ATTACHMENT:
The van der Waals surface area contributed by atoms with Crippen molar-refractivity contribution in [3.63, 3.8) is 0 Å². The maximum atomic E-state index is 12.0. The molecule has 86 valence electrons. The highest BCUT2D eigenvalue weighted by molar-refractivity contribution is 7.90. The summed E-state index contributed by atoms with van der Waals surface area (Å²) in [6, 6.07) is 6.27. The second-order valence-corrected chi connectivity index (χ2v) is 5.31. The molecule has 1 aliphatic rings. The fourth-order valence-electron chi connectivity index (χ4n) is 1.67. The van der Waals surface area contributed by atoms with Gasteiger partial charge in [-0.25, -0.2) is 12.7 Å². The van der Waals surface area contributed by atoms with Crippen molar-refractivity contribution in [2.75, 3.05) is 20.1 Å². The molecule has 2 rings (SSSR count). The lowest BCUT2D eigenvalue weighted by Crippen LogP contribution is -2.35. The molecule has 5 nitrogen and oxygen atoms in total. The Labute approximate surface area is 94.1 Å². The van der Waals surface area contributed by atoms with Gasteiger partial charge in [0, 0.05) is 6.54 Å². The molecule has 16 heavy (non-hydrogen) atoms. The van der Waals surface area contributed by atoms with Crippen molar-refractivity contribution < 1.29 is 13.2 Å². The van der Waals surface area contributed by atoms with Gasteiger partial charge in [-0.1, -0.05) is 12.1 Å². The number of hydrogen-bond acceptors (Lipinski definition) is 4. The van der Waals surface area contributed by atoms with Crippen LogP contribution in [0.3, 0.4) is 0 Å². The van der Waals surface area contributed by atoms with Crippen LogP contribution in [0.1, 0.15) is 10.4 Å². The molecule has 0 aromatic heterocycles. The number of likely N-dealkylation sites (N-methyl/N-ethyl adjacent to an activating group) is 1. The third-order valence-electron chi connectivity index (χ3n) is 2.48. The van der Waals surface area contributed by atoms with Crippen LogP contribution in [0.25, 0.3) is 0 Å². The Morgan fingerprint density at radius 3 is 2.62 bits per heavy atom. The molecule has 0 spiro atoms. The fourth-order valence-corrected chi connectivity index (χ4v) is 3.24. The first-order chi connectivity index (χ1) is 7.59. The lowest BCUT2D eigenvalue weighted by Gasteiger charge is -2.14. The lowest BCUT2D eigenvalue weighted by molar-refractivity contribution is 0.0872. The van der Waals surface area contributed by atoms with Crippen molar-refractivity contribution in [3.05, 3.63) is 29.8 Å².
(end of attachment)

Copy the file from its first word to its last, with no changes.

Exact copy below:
The van der Waals surface area contributed by atoms with Crippen molar-refractivity contribution in [3.63, 3.8) is 0 Å². The maximum atomic E-state index is 12.0. The molecule has 86 valence electrons. The highest BCUT2D eigenvalue weighted by molar-refractivity contribution is 7.90. The summed E-state index contributed by atoms with van der Waals surface area (Å²) in [6, 6.07) is 6.27. The second-order valence-corrected chi connectivity index (χ2v) is 5.31. The molecule has 1 aliphatic rings. The fourth-order valence-electron chi connectivity index (χ4n) is 1.67. The van der Waals surface area contributed by atoms with Gasteiger partial charge in [-0.25, -0.2) is 12.7 Å². The van der Waals surface area contributed by atoms with Crippen molar-refractivity contribution in [2.75, 3.05) is 20.1 Å². The molecule has 2 rings (SSSR count). The lowest BCUT2D eigenvalue weighted by Crippen LogP contribution is -2.35. The molecule has 5 nitrogen and oxygen atoms in total. The Labute approximate surface area is 94.1 Å². The van der Waals surface area contributed by atoms with Gasteiger partial charge in [0, 0.05) is 6.54 Å². The molecule has 16 heavy (non-hydrogen) atoms. The van der Waals surface area contributed by atoms with Crippen molar-refractivity contribution < 1.29 is 13.2 Å². The van der Waals surface area contributed by atoms with Gasteiger partial charge in [-0.1, -0.05) is 12.1 Å². The number of hydrogen-bond acceptors (Lipinski definition) is 4. The van der Waals surface area contributed by atoms with Crippen LogP contribution in [0.3, 0.4) is 0 Å². The van der Waals surface area contributed by atoms with Crippen LogP contribution in [0.1, 0.15) is 10.4 Å². The molecule has 0 aromatic heterocycles. The number of likely N-dealkylation sites (N-methyl/N-ethyl adjacent to an activating group) is 1. The third-order valence-electron chi connectivity index (χ3n) is 2.48. The van der Waals surface area contributed by atoms with Crippen LogP contribution in [0.25, 0.3) is 0 Å². The Morgan fingerprint density at radius 3 is 2.62 bits per heavy atom. The molecule has 0 spiro atoms. The fourth-order valence-corrected chi connectivity index (χ4v) is 3.24. The first-order chi connectivity index (χ1) is 7.59. The lowest BCUT2D eigenvalue weighted by Gasteiger charge is -2.14. The lowest BCUT2D eigenvalue weighted by molar-refractivity contribution is 0.0872. The van der Waals surface area contributed by atoms with Crippen molar-refractivity contribution in [3.05, 3.63) is 29.8 Å².